While increasing productivity is a key benefit, these digital tools can also provide a competitive advantage. In many cases, small concrete firms integrate new scanning technology to help with productivity and find that it also allows them to win more work and be more proficient on the job site. Technology levels the playing field, enabling smaller firms to beat bigger competitors with more accurate bids and the ability to execute more efficiently.

New, digital tools are helping to seamlessly integrate construction workflows and provide layout professionals with access to constructible 3D models created by designers and detailers along with all the corresponding metadata. This data-driven approach empowers layout professionals to move beyond manual processes and leverage technology advances to meet the demands of increasingly complex projects, all while working faster and with unprecedented accuracy.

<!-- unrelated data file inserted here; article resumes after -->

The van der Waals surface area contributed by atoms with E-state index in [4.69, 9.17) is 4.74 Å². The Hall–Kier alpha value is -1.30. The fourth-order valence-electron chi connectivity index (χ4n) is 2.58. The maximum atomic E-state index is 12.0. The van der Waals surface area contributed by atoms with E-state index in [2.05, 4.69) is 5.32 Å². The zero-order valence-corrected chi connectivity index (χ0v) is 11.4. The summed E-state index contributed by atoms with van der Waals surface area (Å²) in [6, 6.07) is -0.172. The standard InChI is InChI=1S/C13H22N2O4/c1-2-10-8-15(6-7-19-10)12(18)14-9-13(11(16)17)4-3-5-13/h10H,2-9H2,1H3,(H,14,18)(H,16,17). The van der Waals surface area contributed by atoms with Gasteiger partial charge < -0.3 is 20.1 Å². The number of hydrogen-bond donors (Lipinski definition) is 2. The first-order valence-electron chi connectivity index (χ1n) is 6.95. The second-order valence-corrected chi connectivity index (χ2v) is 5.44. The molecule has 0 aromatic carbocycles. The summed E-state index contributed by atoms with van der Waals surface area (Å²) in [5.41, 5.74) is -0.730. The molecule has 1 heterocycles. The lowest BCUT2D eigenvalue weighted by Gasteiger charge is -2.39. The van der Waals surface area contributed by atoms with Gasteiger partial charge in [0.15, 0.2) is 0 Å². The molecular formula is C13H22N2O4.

Bryan Williams is Segment Manager, Field Technologies Group at Trimble Buildings.